Knowing How to Select the Appropriate Presentation Format to Communicate Your Findings Effectively to Your Audience is where we will stat.

To that end I have a checklist I use before every presentation I share involving Big Data:

  • Know Your Audience
  • Consider Time Constraints
  • How Will The Data Be Consumed?
  • Can The Data and Analysis Be Accessed?
  • Make it Interactive

DMAIPH offers a wide range of analytics centric training solutions for professionals and students via public, in-house, on-site, and academic settings. We tailor each training event to meet the unique needs of the audience. If you need empowerment and skills enhancement to optimize the use of analytics in your organization, we are here to help. Contact DMAIPH now at analytics@dmaiph.com or connect with me directly to set up a free consultation on which of our DMAIPH analytics training solutions is best for you.

 

Q8: Here’s something a lot of us are wondering, what exactly is big data?

Think about some of the things you do in your daily life. You get up, you eat, go to work/school, shop, do something for entertainment, bank, go online and do things on social media. Everything you do generates data. That data is captured in countless ways. And then its stored in countless places. And analyzed by countless numbers of people. And then used in countless ways by businesses to market, design, advertise, build, sell, and so on.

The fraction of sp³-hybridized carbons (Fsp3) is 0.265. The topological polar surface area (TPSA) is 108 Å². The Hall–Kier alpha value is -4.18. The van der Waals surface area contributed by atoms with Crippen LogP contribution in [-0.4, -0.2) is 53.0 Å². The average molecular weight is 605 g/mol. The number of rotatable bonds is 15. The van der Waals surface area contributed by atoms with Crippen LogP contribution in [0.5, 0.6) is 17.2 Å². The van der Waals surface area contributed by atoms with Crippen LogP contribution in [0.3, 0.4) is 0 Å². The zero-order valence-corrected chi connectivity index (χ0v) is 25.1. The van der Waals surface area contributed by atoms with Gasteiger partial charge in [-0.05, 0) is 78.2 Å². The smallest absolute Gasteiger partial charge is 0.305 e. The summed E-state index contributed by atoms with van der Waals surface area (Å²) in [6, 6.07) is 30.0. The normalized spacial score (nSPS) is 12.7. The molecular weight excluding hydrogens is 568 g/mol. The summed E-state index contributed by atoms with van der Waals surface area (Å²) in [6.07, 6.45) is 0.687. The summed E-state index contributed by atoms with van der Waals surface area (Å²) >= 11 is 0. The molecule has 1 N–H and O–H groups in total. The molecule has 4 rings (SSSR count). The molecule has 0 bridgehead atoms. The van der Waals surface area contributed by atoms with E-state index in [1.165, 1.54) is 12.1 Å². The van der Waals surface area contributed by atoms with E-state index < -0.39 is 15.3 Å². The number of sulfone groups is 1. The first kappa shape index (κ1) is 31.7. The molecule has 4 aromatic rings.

Every time you check your phone to see if there are any updates on Facebook you generate a lot of data for your phone manufacturer, your service provider and Facebook itself. Everything you like or comment on can be turned into a data point. The time, place and length of your connection all provide useful data. Get the point? Its endless.

That’s big data.

In general, big data is thought of as all the data businesses capture and store in a database that they can use for business decision-making.

When you think of data collections that have millions and millions of rows of data like big bank transaction data, or traffic data for major cities, or all the statistics captured everyday across professional sports. Way too much for man to analyze without help from technology. That’s all big data.

Every business defines its big data a little differently. There is no one way to look at how best to manage big data because big data is such a living, evolving, never ending flow of information. It’s like lakes of water that are too big to swim across and too deep to dive to the bottom of without help. And no two lakes are alike.

Data analysts and data s2.5.2cientists are the ones who know the lake and guide you across or build you a submarine to explore the bottom.

As I have mentioned in previous posts, knowing the data environment is key to your success. And big data just adds weight to that statement. If you don’t know where all the data is coming from, can’t be sure if its clean, then you will get lost in the deluge of big data.

The Fundamental of Business Analytics – Business Analytics is the application of talent, technology and technique on business data for the purpose of extracting insights and discovering opportunities.

DMAIPH specializes in empowering organizations, schools, and businesses with a mastery of the fundamentals of business analytics. Contact DMAIPH now at analytics@dmaiph.com or connect with me directly to find out how you can strengthen your business analytics fundamentals.